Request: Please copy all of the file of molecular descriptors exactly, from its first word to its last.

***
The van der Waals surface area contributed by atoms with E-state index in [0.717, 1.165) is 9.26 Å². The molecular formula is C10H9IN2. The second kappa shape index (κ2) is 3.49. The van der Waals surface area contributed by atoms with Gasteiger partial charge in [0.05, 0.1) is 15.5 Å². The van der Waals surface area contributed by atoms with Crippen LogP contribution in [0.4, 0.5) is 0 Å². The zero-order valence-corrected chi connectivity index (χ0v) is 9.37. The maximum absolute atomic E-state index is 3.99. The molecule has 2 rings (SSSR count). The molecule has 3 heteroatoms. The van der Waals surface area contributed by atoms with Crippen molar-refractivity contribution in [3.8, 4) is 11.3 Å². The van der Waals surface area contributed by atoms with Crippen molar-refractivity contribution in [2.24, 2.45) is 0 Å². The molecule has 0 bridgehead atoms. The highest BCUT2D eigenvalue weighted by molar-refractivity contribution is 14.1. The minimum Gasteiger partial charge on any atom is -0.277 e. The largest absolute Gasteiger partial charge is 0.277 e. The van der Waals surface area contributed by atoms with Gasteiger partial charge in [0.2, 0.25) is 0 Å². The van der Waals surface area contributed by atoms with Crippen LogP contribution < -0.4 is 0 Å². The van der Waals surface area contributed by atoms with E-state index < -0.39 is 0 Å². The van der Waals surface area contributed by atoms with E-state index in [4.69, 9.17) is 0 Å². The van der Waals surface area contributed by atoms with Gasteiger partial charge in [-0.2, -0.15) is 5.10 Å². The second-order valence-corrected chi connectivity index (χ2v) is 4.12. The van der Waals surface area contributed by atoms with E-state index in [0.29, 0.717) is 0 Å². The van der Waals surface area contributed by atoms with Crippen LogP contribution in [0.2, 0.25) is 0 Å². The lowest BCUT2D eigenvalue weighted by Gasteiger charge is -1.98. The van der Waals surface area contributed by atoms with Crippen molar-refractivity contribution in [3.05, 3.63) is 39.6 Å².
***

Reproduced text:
The van der Waals surface area contributed by atoms with E-state index in [0.717, 1.165) is 9.26 Å². The molecular formula is C10H9IN2. The second kappa shape index (κ2) is 3.49. The van der Waals surface area contributed by atoms with Gasteiger partial charge in [0.05, 0.1) is 15.5 Å². The van der Waals surface area contributed by atoms with Crippen LogP contribution in [0.4, 0.5) is 0 Å². The zero-order valence-corrected chi connectivity index (χ0v) is 9.37. The maximum absolute atomic E-state index is 3.99. The molecule has 2 rings (SSSR count). The molecule has 3 heteroatoms. The van der Waals surface area contributed by atoms with Crippen molar-refractivity contribution in [3.8, 4) is 11.3 Å². The van der Waals surface area contributed by atoms with Crippen molar-refractivity contribution in [2.24, 2.45) is 0 Å². The molecule has 0 bridgehead atoms. The highest BCUT2D eigenvalue weighted by molar-refractivity contribution is 14.1. The minimum Gasteiger partial charge on any atom is -0.277 e. The largest absolute Gasteiger partial charge is 0.277 e. The van der Waals surface area contributed by atoms with Gasteiger partial charge in [0.2, 0.25) is 0 Å². The van der Waals surface area contributed by atoms with Crippen LogP contribution < -0.4 is 0 Å². The van der Waals surface area contributed by atoms with E-state index < -0.39 is 0 Å². The van der Waals surface area contributed by atoms with E-state index in [4.69, 9.17) is 0 Å². The van der Waals surface area contributed by atoms with Gasteiger partial charge in [-0.2, -0.15) is 5.10 Å². The second-order valence-corrected chi connectivity index (χ2v) is 4.12. The van der Waals surface area contributed by atoms with E-state index in [0.29, 0.717) is 0 Å². The van der Waals surface area contributed by atoms with Crippen LogP contribution in [0.2, 0.25) is 0 Å². The lowest BCUT2D eigenvalue weighted by Gasteiger charge is -1.98. The van der Waals surface area contributed by atoms with Crippen molar-refractivity contribution in [3.05, 3.63) is 39.6 Å².